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Browsing Category Crop Production R & D

Demystifying Data

The ag industry has been talking about it for quite some time: simple, intuitive farm data collection and management that provides valuable information to growers, which ultimately leads to increased yields and profits. Until now, farmers have been piecing data management systems together, gleaning information and efficiencies where possible. Meanwhile, many collection and organization processes remain cumbersome and inefficient, and the data’s full potential unrealized. However, with the recent launch of some…

Bed Planting Results Show Benefits

Five-row bed planting of potatoes comes with some inherent advantages over traditional ridged row planting. That’s the finding of a recent Manitoba study carried out to determine how different bed planting techniques can effect potato plant populations in terms of yield, tuber profile and quality for french fry processing. Bed planting of potatoes has been gaining attention in Canada after growers in Idaho and elsewhere in the Pacific Northwest started experimenting with…

A New Way to Grow

Canadian researchers are experimenting with a new method of growing seed potatoes, and the results look promising. Scientists at the Alberta Agriculture and Rural Development Crop Diversification Centre say aeroponic potato production — which essentially involves growing potatoes in air, rather than soil — has the potential to revolutionize how seed potatoes are grown in Canada. Potato research scientist Michele Konschuh, based in Brooks, Alta., is leading the evaluation of a commercial…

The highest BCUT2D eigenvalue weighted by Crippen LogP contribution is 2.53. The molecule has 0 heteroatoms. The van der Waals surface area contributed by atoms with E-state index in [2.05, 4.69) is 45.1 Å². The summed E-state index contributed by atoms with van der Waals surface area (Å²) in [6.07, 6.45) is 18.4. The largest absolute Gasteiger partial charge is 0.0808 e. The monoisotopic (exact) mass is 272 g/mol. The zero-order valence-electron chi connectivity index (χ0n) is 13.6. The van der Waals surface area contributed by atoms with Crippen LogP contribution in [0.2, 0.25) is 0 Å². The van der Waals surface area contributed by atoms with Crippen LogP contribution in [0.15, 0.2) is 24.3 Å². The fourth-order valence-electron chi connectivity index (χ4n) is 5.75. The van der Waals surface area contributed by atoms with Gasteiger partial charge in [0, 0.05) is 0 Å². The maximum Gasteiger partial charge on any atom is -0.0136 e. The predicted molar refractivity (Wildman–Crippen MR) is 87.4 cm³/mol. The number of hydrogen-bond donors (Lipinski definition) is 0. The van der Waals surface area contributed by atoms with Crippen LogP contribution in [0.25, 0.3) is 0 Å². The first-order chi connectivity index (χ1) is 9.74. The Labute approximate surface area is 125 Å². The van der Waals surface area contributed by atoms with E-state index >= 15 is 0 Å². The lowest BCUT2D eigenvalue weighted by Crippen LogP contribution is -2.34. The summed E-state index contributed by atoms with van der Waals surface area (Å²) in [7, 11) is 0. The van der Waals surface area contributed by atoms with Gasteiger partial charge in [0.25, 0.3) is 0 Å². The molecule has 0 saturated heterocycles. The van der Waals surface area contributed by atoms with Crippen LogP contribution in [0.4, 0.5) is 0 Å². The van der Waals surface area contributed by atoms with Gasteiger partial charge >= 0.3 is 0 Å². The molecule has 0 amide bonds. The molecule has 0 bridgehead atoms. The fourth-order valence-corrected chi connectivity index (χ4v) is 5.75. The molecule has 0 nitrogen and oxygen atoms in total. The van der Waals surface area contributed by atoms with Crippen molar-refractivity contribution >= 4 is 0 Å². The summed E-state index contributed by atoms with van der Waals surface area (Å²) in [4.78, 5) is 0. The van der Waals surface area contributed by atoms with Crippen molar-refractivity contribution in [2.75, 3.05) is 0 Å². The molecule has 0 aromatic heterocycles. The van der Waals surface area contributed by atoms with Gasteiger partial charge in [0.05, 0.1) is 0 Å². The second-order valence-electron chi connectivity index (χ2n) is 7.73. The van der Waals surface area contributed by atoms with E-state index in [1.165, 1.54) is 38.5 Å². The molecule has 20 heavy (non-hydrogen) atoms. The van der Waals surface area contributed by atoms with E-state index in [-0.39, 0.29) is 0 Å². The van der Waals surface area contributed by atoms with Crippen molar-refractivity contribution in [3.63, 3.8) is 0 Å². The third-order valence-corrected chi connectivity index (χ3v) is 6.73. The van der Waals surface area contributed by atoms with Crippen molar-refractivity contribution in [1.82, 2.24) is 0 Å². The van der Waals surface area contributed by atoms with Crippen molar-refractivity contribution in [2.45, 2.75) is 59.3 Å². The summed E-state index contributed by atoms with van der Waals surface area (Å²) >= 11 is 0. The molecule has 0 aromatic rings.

Keeping Soil Where It Belongs

Ongoing research being conducted in New Brunswick promises to give potato farmers valuable insight into the effectiveness of the best management practices in use to combat soil erosion. The study, being carried out near Fredericton, N.B., by staff at Agriculture and Agri-Food Canada’s Potato Research Centre, is examining how the movement of water off farm fields in New Brunswick’s Black Brook watershed produces channels and gullies, accelerating soil erosion and nutrient losses…

Next-Generation Sequencing

Soil is sometimes referred to as the last frontier because so little is known about the microscopic life that teems within it. What we do know is that a small handful of dirt typically contains thousands of tiny microorganisms, many of them still unidentified by science. Because the crops we grow and food we eat depend so heavily on the health of the soil, scientists around the world are working hard to…

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